For the full report (in Hebrew) – click here
A. Confidentiality and ostensible transparency
We examined the reports for 2006-2013 of nine NGOs identified with the Israeli right, and found that the sources of hundreds of millions of shekels that have influenced policy and public opinion in Israel in recent years, and continue to do so, are not transparent, and that the public has no way of knowing where this funding originates.
Contributions that are not fully transparent (that is, they are either confidential or ostensibly transparent) total about NIS 487.29 million and comprise 98.35% of all contributions.
Of the total contributions (NIS 495.44 million), the fully transparent contributions total about NIS 8.15 million (1.7%) and ostensibly transparent contributions total about NIS 22.4 million (4.5%).
Israeli contributions reported in the financial statements total about NIS 4.26 million, comprising 0.85% of overall contributions.
B. Public funding (‘participations’)
A significant share of the revenues of the NGOs we examined is from public funding provided by Israeli taxpayers. This funding, which is listed in the NGOs’ reports as “participations,” is usually channeled through government ministries and local governments.
The NGOs we examined received total funding of about NIS 590.51 million in the years 2006-2013, including NIS 495.44 million (83.9%) from contributions and NIS 95.07 million (16.1%) from public sources.
C. Lack of transparency in government funding
In their reports, the NGOs do not provide details on the public funding they receive or the purpose of this funding. The NGOs provide details in their reports on only 15.5% of the public funding they receive.
Public funding during the years 2006-2013 totaled about NIS 95.07 million; about NIS 14.71 million (15.5%) is transparent and about NIS 80.36 (84.5%) is confidential.
The first conclusion is that there is an enormous lack of transparency, of surprising scope, vis-à-vis the sources of funding of the nine NGOs we examined. Only about 3.87% of the funding is truly transparent – that is, the public can know the specific source of the funding from the NGOs’ reports, including the names of the persons or entities that contributed NIS 590.51 in total revenues (contributions and public funding) during 2006-2013.
The low level of transparency stems from several main reasons: The first reason is a large-scale lack of reporting by NGOs on their funding sources, and disparities of millions of shekels between the total revenues reported as contributions and the sums displayed in the detailed lists of contributors. In the case of the two richest NGOs – the Ir David Foundation (Elad) and the Yesha Council – there is minimal transparency. The Ir David Foundation’s file at the Registrar of NGOs does not include a single list of contributors for the years 2006-2013, while the Yesha Council’s file includes lists of contributors only for 2011-2012, and these lists were only submitted when requested by the Registrar of NGOs in 2014 as part of an in-depth audit.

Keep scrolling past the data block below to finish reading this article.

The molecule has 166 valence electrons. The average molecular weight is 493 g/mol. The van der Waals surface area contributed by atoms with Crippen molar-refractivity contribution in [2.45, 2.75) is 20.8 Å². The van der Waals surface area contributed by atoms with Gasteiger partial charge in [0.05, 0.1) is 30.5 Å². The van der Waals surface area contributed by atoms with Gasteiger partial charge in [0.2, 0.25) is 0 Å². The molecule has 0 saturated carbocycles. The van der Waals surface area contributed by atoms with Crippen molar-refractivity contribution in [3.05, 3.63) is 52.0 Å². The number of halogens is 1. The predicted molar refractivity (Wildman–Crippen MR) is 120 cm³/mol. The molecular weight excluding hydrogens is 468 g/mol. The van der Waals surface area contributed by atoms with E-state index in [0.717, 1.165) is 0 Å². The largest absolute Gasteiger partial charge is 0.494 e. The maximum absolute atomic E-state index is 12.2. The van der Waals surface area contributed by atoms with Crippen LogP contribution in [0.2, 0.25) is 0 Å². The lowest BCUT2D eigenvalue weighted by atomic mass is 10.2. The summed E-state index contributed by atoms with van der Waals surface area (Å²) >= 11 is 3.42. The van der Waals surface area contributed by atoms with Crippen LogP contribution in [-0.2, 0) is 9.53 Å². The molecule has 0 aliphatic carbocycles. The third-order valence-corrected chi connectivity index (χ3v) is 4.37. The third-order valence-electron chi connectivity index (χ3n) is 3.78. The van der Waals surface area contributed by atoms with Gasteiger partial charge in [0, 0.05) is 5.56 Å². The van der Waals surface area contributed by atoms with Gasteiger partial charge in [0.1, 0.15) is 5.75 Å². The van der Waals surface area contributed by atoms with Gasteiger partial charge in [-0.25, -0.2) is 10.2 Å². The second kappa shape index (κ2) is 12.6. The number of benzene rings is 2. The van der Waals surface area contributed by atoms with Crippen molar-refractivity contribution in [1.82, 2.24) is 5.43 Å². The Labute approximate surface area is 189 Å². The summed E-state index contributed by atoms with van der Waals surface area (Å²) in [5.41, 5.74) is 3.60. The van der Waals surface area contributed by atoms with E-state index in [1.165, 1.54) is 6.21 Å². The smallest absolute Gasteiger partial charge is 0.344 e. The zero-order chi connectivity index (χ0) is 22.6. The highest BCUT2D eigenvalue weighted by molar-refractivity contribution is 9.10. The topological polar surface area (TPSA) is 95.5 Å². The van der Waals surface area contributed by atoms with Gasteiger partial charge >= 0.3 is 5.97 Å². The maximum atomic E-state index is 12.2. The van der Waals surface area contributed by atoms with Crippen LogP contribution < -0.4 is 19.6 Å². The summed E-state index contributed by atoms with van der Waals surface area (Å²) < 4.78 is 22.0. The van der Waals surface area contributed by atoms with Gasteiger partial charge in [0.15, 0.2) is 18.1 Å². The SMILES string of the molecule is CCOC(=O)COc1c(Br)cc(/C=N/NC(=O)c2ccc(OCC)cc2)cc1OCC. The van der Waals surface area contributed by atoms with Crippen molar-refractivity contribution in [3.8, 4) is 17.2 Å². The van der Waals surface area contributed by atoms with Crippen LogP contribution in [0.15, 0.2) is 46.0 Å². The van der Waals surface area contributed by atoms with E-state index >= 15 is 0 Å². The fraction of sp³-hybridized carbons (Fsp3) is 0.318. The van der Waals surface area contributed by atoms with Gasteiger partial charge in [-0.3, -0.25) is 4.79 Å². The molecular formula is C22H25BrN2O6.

The second reason pertains to public funding, which generally entails budgets or non-monetary assets transferred to the NGO from government ministries or local government authorities – that is, from the public coffers. The NGOs we examined, which receive millions of shekels in public funding, do not fully report the identity of the entities that fund them. Six of the nine NGOs we examined receive a substantial part of their funding from public sources. Israeli law permits the NGOs to withhold the names of the entities that provide this funding. This means that the Israeli public has no way of knowing who is transferring its tax money to a particular NGO.
The third reason stems from the fact that most of the reported contributions received by the NGOs we examined came from overseas (nearly all of them from the United States). Only the name of the foundation that transferred the money is cited in regard to most of this funding, rather than the name of the person or entity that actually contributed the sum. (In this study, we call this situation “ostensibly transparent.”) Israeli law allows an NGO to receive money from a foreign foundation without specifying who contributed it. (Thus, the information disclosed to the public includes only the name of the foundation and the sum channeled through it.) American law, under which these American foundations operate, also does not require disclosure of the names of their contributors whose money is channeled to NGOs in Israel. Consequently, there is particularly low transparency regarding the sources of foreign funding of the NGOs we examined. In fact, transparency is almost non-existent. If Israeli legislators seek to increase the transparency of these funding sources, they will have to do this in a way that requires the NGOs to report the identity of the original contributor of the money and not suffice with citing the name of the American foundation that served as a conduit for transferring the funds.
The findings of the study point to a clear conclusion: There is a need to increase transparency regarding the sources of foreign funding of these (and other) NGOs. This conclusion gains further strength when considering the fact that money streamed to the NGOs from abroad comprises the lion’s share of their annual budgets.
In summary, the study shows how the NGOs we examined submit reports that do not allow the public to receive a true picture of the sources of their funding. The bottom line is that most of the funding these NGOs receive remains in the dark, is not open and transparent, or is only ostensibly transparent.